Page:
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Discover & Share Great Apps

There are millions of mobile apps in the app store. How do you discover the right ones for you? Powerslyde helps you find the right apps for you with a little help from your friends. Receive personal app recommendations, automatically see when your friends add new apps, and share apps with your friends with one swipe.

Stories Behind the Apps

CopQuest: Bob’s First Day

Editors Note:  From August 14-20, 1971, a team of researchers led by psychology professor Philip Zimbardo at Stanford University conducted the Stanford prison experiment (SPE) which was a study of the psychological effects of becoming a prisoner or prison guard.  The experiment was conducted at Stanford University. The results of the experiment favor situational attribution of behavior rather than dispositional attribution (a result caused by internal characteristics). In other words, it seemed that the situation, rather than their individual personalities, caused the participants’ behavior.

When first learning of CopQuest: Bob’s First Day, and hearing the story of the insipiration behind it, the messaging around its social importance was clear.  More importantly, it placed the player in the role of Officer Bob.  Games are a great medium as they place the player in the role of Officer Bob.  The intent is to help the player understand the decisionmaking process that Officer Bob goes through and how those decisions lead to various outcomes.  The team, Verge of Brilliance, is currently finalizing a Kickstarter to complete the game.  We urge you to check it out here.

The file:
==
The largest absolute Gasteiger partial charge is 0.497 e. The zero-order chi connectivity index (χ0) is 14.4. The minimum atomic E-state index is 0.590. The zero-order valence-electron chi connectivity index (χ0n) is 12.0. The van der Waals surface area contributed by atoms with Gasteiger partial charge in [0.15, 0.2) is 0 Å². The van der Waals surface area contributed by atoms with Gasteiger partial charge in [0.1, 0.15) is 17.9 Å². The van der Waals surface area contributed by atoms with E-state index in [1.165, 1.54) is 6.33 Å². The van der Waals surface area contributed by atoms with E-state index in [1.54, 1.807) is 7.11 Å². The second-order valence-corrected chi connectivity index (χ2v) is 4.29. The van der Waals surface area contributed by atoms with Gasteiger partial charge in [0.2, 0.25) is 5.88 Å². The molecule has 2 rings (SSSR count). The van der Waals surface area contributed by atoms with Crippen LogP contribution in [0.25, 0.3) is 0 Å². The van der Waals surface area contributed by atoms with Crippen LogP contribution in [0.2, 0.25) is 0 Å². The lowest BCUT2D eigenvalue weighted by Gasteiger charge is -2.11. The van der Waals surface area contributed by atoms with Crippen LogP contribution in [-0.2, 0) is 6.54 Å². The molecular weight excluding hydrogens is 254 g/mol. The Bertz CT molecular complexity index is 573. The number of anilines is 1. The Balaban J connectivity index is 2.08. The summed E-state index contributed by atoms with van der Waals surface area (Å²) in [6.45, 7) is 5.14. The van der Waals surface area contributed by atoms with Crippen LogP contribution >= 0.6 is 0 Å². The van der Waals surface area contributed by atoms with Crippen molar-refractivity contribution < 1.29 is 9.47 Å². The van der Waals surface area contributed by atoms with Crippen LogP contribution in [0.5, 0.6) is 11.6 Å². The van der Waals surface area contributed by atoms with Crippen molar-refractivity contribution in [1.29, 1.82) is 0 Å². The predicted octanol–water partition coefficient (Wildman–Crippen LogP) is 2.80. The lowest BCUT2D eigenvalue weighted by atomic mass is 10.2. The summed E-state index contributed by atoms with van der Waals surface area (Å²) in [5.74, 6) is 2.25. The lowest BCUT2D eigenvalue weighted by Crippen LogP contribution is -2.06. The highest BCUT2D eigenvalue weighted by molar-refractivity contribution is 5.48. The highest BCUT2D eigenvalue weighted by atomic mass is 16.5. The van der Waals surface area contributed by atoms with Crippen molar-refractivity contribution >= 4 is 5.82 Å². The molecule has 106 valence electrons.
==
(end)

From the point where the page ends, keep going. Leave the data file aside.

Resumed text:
In this Edition of Stories behind the Apps, we are speaking with Evie Powell of Verge of Brilliance LLC regarding their new app:  CopQuest: Bob’s First Day.  Hi Evie, please tell us about your app!

“The shooting of Walter Scott became available on YouTube the day before our scheduled game jam… We pulled up the video and watched it and, of course, there were many emotions that erupted in the office that day. We were ranting: outraged and baffled. We laughed. You know, laughing that incredulous laughter that really doesn’t indicate humor as much as it indicates confusion and despair. We laughed at how overwhelming evidence had to be on the side of law enforcement before any kind of justice or accountability could be seen. We were then given the theme of our game jam event: social change.” –Evie Powell

CopQuest is a game about police brutality in America. Its game narrative is based on real incidents reported in current events.  It’s lighthearted where you wish it wasn’t. Conflict resolution is almost always heavy handed. It’s unendingly apologetic, sympathetic, and lenient to a system that is desperately in need of reform. No matter how many mishaps, things never change for the better.

Please describe what your app is and why it’s different from similar apps or competitors.

From a technology standpoint the game is novel in that it features a language understanding model trained by many players/testers.  We often describe it as a text-based adventure game with a modern twist but more informal than text-based adventures in years past. The players act as Officer Bob’s conscious and suggest actions for him to take. The player can type these actions in natural written language – so a player does not have to subscribe to a set format.

The game has been featured as a museum exhibit in Seattle. The game did well at the exhibit and feedback stated that many people would like to see the game in more places. As it exists today, the game is too short. We want to make a bigger, better, more polished version to release on many platforms.